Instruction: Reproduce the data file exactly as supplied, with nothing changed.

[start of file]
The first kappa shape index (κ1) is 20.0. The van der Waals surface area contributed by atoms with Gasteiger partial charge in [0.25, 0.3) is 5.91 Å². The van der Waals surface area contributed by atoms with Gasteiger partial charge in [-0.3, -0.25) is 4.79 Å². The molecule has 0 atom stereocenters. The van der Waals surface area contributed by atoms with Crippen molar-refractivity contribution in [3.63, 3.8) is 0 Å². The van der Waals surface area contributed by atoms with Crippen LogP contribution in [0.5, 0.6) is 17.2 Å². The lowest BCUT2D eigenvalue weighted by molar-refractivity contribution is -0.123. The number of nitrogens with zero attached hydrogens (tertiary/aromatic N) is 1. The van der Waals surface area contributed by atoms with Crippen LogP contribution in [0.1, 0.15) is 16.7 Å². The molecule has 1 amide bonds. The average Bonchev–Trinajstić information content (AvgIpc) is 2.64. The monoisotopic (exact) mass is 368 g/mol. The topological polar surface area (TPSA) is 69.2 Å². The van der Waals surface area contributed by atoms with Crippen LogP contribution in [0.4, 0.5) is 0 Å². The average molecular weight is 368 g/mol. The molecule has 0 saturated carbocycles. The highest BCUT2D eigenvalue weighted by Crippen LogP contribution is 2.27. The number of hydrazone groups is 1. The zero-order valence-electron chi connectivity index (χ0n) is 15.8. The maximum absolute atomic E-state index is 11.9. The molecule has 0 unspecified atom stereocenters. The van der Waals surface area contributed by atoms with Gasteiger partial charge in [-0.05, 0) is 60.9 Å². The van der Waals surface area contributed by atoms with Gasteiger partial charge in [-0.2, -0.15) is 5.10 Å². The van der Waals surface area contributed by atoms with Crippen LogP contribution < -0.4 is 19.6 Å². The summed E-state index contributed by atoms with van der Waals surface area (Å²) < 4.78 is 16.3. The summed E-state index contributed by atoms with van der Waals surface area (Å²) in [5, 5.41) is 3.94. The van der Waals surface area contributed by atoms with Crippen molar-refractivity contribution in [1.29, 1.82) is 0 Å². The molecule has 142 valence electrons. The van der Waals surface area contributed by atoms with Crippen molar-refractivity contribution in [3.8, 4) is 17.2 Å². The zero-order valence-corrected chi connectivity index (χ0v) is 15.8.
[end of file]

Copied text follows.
The first kappa shape index (κ1) is 20.0. The van der Waals surface area contributed by atoms with Gasteiger partial charge in [0.25, 0.3) is 5.91 Å². The van der Waals surface area contributed by atoms with Gasteiger partial charge in [-0.3, -0.25) is 4.79 Å². The molecule has 0 atom stereocenters. The van der Waals surface area contributed by atoms with Crippen molar-refractivity contribution in [3.63, 3.8) is 0 Å². The van der Waals surface area contributed by atoms with Crippen LogP contribution in [0.5, 0.6) is 17.2 Å². The lowest BCUT2D eigenvalue weighted by molar-refractivity contribution is -0.123. The number of nitrogens with zero attached hydrogens (tertiary/aromatic N) is 1. The van der Waals surface area contributed by atoms with Crippen LogP contribution in [0.1, 0.15) is 16.7 Å². The molecule has 1 amide bonds. The average Bonchev–Trinajstić information content (AvgIpc) is 2.64. The monoisotopic (exact) mass is 368 g/mol. The topological polar surface area (TPSA) is 69.2 Å². The van der Waals surface area contributed by atoms with Crippen LogP contribution in [0.4, 0.5) is 0 Å². The average molecular weight is 368 g/mol. The molecule has 0 saturated carbocycles. The highest BCUT2D eigenvalue weighted by Crippen LogP contribution is 2.27. The number of hydrazone groups is 1. The zero-order valence-electron chi connectivity index (χ0n) is 15.8. The maximum absolute atomic E-state index is 11.9. The molecule has 0 unspecified atom stereocenters. The van der Waals surface area contributed by atoms with Gasteiger partial charge in [-0.05, 0) is 60.9 Å². The van der Waals surface area contributed by atoms with Gasteiger partial charge in [-0.2, -0.15) is 5.10 Å². The van der Waals surface area contributed by atoms with Crippen LogP contribution < -0.4 is 19.6 Å². The summed E-state index contributed by atoms with van der Waals surface area (Å²) < 4.78 is 16.3. The summed E-state index contributed by atoms with van der Waals surface area (Å²) in [5, 5.41) is 3.94. The van der Waals surface area contributed by atoms with Crippen molar-refractivity contribution in [1.29, 1.82) is 0 Å². The molecule has 142 valence electrons. The van der Waals surface area contributed by atoms with Crippen molar-refractivity contribution in [3.8, 4) is 17.2 Å². The zero-order valence-corrected chi connectivity index (χ0v) is 15.8.